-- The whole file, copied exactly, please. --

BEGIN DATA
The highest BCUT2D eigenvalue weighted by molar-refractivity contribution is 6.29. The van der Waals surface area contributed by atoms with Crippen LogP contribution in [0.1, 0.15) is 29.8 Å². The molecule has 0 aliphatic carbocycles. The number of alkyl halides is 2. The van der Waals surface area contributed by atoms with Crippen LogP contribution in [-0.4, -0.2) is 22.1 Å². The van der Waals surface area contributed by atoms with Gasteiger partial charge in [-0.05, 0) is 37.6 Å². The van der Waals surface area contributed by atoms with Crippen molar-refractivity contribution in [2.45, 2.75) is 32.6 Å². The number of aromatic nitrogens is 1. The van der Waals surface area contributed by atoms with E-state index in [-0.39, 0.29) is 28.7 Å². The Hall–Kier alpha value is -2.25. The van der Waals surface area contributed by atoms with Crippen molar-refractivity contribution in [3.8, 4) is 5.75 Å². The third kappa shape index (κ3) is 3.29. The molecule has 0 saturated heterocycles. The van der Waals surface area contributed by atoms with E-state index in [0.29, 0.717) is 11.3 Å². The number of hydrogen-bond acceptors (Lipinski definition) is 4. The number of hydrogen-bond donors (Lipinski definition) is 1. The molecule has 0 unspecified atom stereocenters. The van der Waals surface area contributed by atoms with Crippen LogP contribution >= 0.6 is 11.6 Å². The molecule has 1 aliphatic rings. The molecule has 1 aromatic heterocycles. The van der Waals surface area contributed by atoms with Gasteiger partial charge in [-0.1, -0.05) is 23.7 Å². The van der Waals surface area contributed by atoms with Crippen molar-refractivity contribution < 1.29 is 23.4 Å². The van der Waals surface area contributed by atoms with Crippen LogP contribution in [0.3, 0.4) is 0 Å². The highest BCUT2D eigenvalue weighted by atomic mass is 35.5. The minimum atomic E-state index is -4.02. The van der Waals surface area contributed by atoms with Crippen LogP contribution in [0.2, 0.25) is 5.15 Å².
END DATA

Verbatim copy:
The highest BCUT2D eigenvalue weighted by molar-refractivity contribution is 6.29. The van der Waals surface area contributed by atoms with Crippen LogP contribution in [0.1, 0.15) is 29.8 Å². The molecule has 0 aliphatic carbocycles. The number of alkyl halides is 2. The van der Waals surface area contributed by atoms with Crippen LogP contribution in [-0.4, -0.2) is 22.1 Å². The van der Waals surface area contributed by atoms with Gasteiger partial charge in [-0.05, 0) is 37.6 Å². The van der Waals surface area contributed by atoms with Crippen molar-refractivity contribution in [2.45, 2.75) is 32.6 Å². The number of aromatic nitrogens is 1. The van der Waals surface area contributed by atoms with E-state index in [-0.39, 0.29) is 28.7 Å². The Hall–Kier alpha value is -2.25. The van der Waals surface area contributed by atoms with Crippen molar-refractivity contribution in [3.8, 4) is 5.75 Å². The third kappa shape index (κ3) is 3.29. The molecule has 0 saturated heterocycles. The van der Waals surface area contributed by atoms with E-state index in [0.29, 0.717) is 11.3 Å². The number of hydrogen-bond acceptors (Lipinski definition) is 4. The number of hydrogen-bond donors (Lipinski definition) is 1. The molecule has 0 unspecified atom stereocenters. The van der Waals surface area contributed by atoms with Crippen LogP contribution >= 0.6 is 11.6 Å². The molecule has 1 aliphatic rings. The molecule has 1 aromatic heterocycles. The van der Waals surface area contributed by atoms with Gasteiger partial charge in [-0.1, -0.05) is 23.7 Å². The van der Waals surface area contributed by atoms with Crippen molar-refractivity contribution < 1.29 is 23.4 Å². The van der Waals surface area contributed by atoms with Crippen LogP contribution in [0.3, 0.4) is 0 Å². The highest BCUT2D eigenvalue weighted by atomic mass is 35.5. The minimum atomic E-state index is -4.02. The van der Waals surface area contributed by atoms with Crippen LogP contribution in [0.2, 0.25) is 5.15 Å².